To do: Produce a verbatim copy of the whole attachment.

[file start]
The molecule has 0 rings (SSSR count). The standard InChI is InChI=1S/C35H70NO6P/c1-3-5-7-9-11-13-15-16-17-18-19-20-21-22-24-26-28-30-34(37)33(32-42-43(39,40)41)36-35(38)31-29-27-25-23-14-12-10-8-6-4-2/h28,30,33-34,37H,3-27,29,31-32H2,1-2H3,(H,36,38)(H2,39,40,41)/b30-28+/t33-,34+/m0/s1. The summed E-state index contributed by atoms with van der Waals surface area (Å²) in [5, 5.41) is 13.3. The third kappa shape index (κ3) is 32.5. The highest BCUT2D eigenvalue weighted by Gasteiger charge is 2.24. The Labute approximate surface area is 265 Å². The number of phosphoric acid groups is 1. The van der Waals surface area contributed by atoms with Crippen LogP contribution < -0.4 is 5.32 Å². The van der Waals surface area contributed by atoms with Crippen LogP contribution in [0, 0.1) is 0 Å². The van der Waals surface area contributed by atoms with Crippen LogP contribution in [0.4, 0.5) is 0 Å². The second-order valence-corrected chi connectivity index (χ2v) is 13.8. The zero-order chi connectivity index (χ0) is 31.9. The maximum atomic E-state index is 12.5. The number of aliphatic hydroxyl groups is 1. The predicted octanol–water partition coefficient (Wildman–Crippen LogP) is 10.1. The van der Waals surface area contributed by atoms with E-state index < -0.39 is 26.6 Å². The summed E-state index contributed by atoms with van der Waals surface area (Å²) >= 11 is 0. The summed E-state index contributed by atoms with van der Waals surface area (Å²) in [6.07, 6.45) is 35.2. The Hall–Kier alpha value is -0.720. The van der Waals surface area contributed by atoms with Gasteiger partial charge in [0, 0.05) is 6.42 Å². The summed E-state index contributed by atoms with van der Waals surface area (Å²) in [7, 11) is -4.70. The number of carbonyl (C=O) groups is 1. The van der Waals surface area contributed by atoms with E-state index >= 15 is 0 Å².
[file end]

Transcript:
The molecule has 0 rings (SSSR count). The standard InChI is InChI=1S/C35H70NO6P/c1-3-5-7-9-11-13-15-16-17-18-19-20-21-22-24-26-28-30-34(37)33(32-42-43(39,40)41)36-35(38)31-29-27-25-23-14-12-10-8-6-4-2/h28,30,33-34,37H,3-27,29,31-32H2,1-2H3,(H,36,38)(H2,39,40,41)/b30-28+/t33-,34+/m0/s1. The summed E-state index contributed by atoms with van der Waals surface area (Å²) in [5, 5.41) is 13.3. The third kappa shape index (κ3) is 32.5. The highest BCUT2D eigenvalue weighted by Gasteiger charge is 2.24. The Labute approximate surface area is 265 Å². The number of phosphoric acid groups is 1. The van der Waals surface area contributed by atoms with Crippen LogP contribution < -0.4 is 5.32 Å². The van der Waals surface area contributed by atoms with Crippen LogP contribution in [0, 0.1) is 0 Å². The van der Waals surface area contributed by atoms with Crippen LogP contribution in [0.4, 0.5) is 0 Å². The second-order valence-corrected chi connectivity index (χ2v) is 13.8. The zero-order chi connectivity index (χ0) is 31.9. The maximum atomic E-state index is 12.5. The number of aliphatic hydroxyl groups is 1. The predicted octanol–water partition coefficient (Wildman–Crippen LogP) is 10.1. The van der Waals surface area contributed by atoms with E-state index < -0.39 is 26.6 Å². The summed E-state index contributed by atoms with van der Waals surface area (Å²) >= 11 is 0. The summed E-state index contributed by atoms with van der Waals surface area (Å²) in [6.07, 6.45) is 35.2. The Hall–Kier alpha value is -0.720. The van der Waals surface area contributed by atoms with Gasteiger partial charge in [0, 0.05) is 6.42 Å². The summed E-state index contributed by atoms with van der Waals surface area (Å²) in [7, 11) is -4.70. The number of carbonyl (C=O) groups is 1. The van der Waals surface area contributed by atoms with E-state index >= 15 is 0 Å².